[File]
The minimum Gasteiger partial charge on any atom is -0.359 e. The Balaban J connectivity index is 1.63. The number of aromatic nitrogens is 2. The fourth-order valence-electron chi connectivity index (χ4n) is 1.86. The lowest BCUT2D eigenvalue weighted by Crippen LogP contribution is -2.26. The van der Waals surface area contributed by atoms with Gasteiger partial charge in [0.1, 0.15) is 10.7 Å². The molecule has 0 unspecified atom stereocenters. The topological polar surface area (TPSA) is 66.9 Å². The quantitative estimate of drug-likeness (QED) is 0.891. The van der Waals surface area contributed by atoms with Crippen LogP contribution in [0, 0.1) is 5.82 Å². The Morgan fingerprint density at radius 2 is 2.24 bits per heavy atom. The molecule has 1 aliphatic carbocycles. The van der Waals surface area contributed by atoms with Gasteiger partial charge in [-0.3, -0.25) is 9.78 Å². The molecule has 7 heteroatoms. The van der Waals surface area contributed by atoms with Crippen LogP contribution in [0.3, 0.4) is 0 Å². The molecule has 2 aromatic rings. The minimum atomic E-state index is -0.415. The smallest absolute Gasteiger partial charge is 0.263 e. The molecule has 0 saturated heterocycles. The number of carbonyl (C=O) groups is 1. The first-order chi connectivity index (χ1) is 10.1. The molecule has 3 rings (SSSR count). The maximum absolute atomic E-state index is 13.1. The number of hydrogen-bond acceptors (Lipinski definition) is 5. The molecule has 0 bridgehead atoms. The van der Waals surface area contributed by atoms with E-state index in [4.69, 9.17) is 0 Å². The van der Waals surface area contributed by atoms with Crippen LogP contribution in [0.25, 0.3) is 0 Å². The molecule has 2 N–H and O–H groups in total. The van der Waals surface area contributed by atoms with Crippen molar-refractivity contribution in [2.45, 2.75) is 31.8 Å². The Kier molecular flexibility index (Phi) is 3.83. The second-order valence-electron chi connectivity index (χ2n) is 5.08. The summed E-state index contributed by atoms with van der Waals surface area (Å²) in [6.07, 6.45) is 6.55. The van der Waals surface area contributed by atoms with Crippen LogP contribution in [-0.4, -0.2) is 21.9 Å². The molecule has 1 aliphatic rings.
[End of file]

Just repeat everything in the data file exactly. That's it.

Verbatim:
The minimum Gasteiger partial charge on any atom is -0.359 e. The Balaban J connectivity index is 1.63. The number of aromatic nitrogens is 2. The fourth-order valence-electron chi connectivity index (χ4n) is 1.86. The lowest BCUT2D eigenvalue weighted by Crippen LogP contribution is -2.26. The van der Waals surface area contributed by atoms with Gasteiger partial charge in [0.1, 0.15) is 10.7 Å². The molecule has 0 unspecified atom stereocenters. The topological polar surface area (TPSA) is 66.9 Å². The quantitative estimate of drug-likeness (QED) is 0.891. The van der Waals surface area contributed by atoms with Crippen LogP contribution in [0, 0.1) is 5.82 Å². The Morgan fingerprint density at radius 2 is 2.24 bits per heavy atom. The molecule has 1 aliphatic carbocycles. The van der Waals surface area contributed by atoms with Gasteiger partial charge in [-0.3, -0.25) is 9.78 Å². The molecule has 7 heteroatoms. The van der Waals surface area contributed by atoms with Crippen LogP contribution in [0.3, 0.4) is 0 Å². The molecule has 2 aromatic rings. The minimum atomic E-state index is -0.415. The smallest absolute Gasteiger partial charge is 0.263 e. The molecule has 0 saturated heterocycles. The number of carbonyl (C=O) groups is 1. The first-order chi connectivity index (χ1) is 10.1. The molecule has 3 rings (SSSR count). The maximum absolute atomic E-state index is 13.1. The number of hydrogen-bond acceptors (Lipinski definition) is 5. The molecule has 0 bridgehead atoms. The van der Waals surface area contributed by atoms with E-state index in [4.69, 9.17) is 0 Å². The van der Waals surface area contributed by atoms with Crippen LogP contribution in [0.25, 0.3) is 0 Å². The molecule has 2 N–H and O–H groups in total. The van der Waals surface area contributed by atoms with Crippen molar-refractivity contribution in [2.45, 2.75) is 31.8 Å². The Kier molecular flexibility index (Phi) is 3.83. The second-order valence-electron chi connectivity index (χ2n) is 5.08. The summed E-state index contributed by atoms with van der Waals surface area (Å²) in [6.07, 6.45) is 6.55. The van der Waals surface area contributed by atoms with Crippen LogP contribution in [-0.4, -0.2) is 21.9 Å². The molecule has 1 aliphatic rings.